Gangs of New York is really an underrated flick probably appreciated more after watching it a time or two. I did just that recently when I saw the flick appear on one of my premium cable channels. I should add that I only mean underrated in the sense that though it is widely acclaimed as a great film, which is typically a King on this site, Gangs of New York is arguably one of the all time greats, ah, an Ace on this site. The more I watch it, the more I think it is a Top 100 film.
The film revolves around five main points. Okay, we are talking about the Five Points neighborhood, a historic district of infamous crime and debauchery that once thrived in New York City's Manhattan district in the Civil War era. Here we find an Irish Gang, The Dead Rabbits, getting ready for a battle with the Bowery Boys, "Nativists" who were violently anti-Catholic.
Liam Neeson is Priest Vallon, leader of The Dead Rabbits. This is not your average man of the collar. He is more a man of the knife and club. He leads the Dead Rabbits to a bloody street mob fight with the Bowery Boys, themselves led by Bill The Butcher, acted out in a Best Actor caliber performance by Daniel Day-Lewis.
Man, does Daniel Day-Lewis kicks ass as Bill The Butcher. Day-Lewis has a knack for playing Messianic power-mad characters. If you have seen There Will Be Blood (2007), you will know what I am talking about.
Bill The Butcher kills Vallon and sends his son Amsterdam, played by Leonardo DiCaprio, off to an orphanage, where he will no doubt come back to seek his revenge (generally the plot of the movie).
While DiCaprio is good as Amsterdam Vallon, grown up son of the Priest, and Cameron Diaz is surely a "stargazer," as Amsterdam puts it in the film, this movie is bigger than this love angle. The thing that is fascinating most about Gangs of New York is that it time warps you back to the days of the Five Points gangs and Tammany Hall. You experience a real authenticate-like taste of history.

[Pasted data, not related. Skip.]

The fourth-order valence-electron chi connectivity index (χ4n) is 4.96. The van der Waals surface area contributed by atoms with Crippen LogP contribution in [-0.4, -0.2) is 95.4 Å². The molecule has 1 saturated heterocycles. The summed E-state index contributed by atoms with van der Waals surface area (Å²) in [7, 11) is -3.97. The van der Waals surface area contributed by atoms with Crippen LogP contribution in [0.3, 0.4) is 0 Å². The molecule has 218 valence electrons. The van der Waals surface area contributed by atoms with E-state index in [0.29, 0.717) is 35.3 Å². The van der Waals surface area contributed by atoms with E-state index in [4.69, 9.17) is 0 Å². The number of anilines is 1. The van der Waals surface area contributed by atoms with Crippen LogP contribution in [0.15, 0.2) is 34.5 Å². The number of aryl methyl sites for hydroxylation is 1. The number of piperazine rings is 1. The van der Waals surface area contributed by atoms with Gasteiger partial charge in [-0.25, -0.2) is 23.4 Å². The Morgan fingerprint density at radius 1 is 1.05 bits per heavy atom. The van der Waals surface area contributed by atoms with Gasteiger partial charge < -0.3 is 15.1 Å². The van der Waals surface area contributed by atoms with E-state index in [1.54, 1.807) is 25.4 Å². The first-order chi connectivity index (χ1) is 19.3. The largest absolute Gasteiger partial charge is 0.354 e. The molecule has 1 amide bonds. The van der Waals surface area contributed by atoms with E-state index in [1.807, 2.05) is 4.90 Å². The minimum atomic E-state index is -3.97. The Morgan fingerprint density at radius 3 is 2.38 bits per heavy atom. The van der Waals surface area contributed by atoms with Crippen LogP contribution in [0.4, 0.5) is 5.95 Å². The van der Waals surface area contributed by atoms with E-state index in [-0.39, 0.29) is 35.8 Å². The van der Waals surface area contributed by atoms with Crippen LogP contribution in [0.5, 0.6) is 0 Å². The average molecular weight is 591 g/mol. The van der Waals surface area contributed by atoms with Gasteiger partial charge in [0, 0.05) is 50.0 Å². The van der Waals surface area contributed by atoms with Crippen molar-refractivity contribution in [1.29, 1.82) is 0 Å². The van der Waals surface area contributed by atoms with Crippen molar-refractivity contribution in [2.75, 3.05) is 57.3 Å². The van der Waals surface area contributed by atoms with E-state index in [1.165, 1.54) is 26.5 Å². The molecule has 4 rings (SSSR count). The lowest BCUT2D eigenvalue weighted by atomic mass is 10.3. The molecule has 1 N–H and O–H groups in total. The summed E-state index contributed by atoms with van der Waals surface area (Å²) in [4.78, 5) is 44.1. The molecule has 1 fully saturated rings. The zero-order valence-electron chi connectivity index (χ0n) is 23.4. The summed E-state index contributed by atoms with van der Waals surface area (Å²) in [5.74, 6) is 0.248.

Gangs of New York - YouTube Video
And, the violence really rocks too. The street fighting cinematograpy is excellent. The tension and forboding is palpable when we first meet Bill The Butcher walking down a snowy streety. He has madness in his eyes as well as clelverly imposed American Bald Eagles for pupils - a very cool Scorsese touch.
Gangs of New York is sort of a rolled-all-into one version of many history-based gangs that once thrived in the Five Points. It is a fascinating look at a violent past that may have more to do with the notion of America being a metling pot than we care to admit. Directed by the renowned Martin Scorseee, this film is an Ace in ever regard.
Cool Things About Gangs of New York
Smashing kick-ass performance by Daniel Day-Lewis as Bill The Butcher
You seem to appreciate a good book as well a a film. And in that regards, which I am sure you will agree with, It is rare when the film adaptation is better than the book (though I think there are some rare examples). The shame of it is that so many people don't realize how enjoyable a good book is simply because they don't read. The book really gets the imagination going and the film really imagines the story for you. Plus, it simply can't contain as much material. It is like a sliver or elongated abstract of the whole story. Still, I like to consider the movies on their own grounds and comparing film to film, I have to say, I still liked this movie very much.
Unfortunately, the downplaying of vital elements of the books is all too commonplace. When books are made into movies, they're hacked to pieces, as you pointed out on a post under another thread, and the real story is often taken out. "Gangs of New York" is no exception.
Great observation. I happened to pick up a cop of the original Gangs of New York book, from which the movie was inspired. The draft riots were clearly downplayed. Overall, the sets were remarkable. I thought Leonardo DiCaprio was fairly effective too. Daniel Day Lewis - what more can I say: another mind blowing performance.
The Gangs of New York was basically a good movie, but it seemed to downplay the racial aspect of the conflict between the blacks and the Irish at that time, which was a crucial part of that particular conflict.